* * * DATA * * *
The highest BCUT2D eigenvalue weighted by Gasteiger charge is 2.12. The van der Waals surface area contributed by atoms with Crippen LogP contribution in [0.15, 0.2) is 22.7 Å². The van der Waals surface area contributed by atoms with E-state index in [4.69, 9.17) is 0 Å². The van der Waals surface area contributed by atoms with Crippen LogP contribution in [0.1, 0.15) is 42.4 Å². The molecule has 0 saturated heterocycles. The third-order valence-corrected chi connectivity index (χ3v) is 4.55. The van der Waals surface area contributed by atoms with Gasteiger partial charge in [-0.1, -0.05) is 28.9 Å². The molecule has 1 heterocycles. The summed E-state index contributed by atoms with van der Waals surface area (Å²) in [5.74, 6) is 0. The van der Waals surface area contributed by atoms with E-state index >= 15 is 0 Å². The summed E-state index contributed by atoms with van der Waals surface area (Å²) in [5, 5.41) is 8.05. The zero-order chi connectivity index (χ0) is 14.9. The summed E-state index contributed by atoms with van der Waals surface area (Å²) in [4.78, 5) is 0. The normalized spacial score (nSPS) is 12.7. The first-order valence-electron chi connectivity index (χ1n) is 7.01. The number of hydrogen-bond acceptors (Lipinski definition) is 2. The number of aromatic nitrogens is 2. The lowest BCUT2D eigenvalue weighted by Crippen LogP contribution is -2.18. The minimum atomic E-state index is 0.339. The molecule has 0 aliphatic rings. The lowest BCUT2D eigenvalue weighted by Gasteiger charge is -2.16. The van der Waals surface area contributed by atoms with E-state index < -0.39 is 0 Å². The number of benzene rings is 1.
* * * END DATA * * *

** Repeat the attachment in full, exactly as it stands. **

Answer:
The highest BCUT2D eigenvalue weighted by Gasteiger charge is 2.12. The van der Waals surface area contributed by atoms with Crippen LogP contribution in [0.15, 0.2) is 22.7 Å². The van der Waals surface area contributed by atoms with E-state index in [4.69, 9.17) is 0 Å². The van der Waals surface area contributed by atoms with Crippen LogP contribution in [0.1, 0.15) is 42.4 Å². The molecule has 0 saturated heterocycles. The third-order valence-corrected chi connectivity index (χ3v) is 4.55. The van der Waals surface area contributed by atoms with Gasteiger partial charge in [-0.1, -0.05) is 28.9 Å². The molecule has 1 heterocycles. The summed E-state index contributed by atoms with van der Waals surface area (Å²) in [5.74, 6) is 0. The van der Waals surface area contributed by atoms with E-state index >= 15 is 0 Å². The summed E-state index contributed by atoms with van der Waals surface area (Å²) in [5, 5.41) is 8.05. The zero-order chi connectivity index (χ0) is 14.9. The summed E-state index contributed by atoms with van der Waals surface area (Å²) in [4.78, 5) is 0. The normalized spacial score (nSPS) is 12.7. The first-order valence-electron chi connectivity index (χ1n) is 7.01. The number of hydrogen-bond acceptors (Lipinski definition) is 2. The number of aromatic nitrogens is 2. The lowest BCUT2D eigenvalue weighted by Crippen LogP contribution is -2.18. The minimum atomic E-state index is 0.339. The molecule has 0 aliphatic rings. The lowest BCUT2D eigenvalue weighted by Gasteiger charge is -2.16. The van der Waals surface area contributed by atoms with E-state index < -0.39 is 0 Å². The number of benzene rings is 1.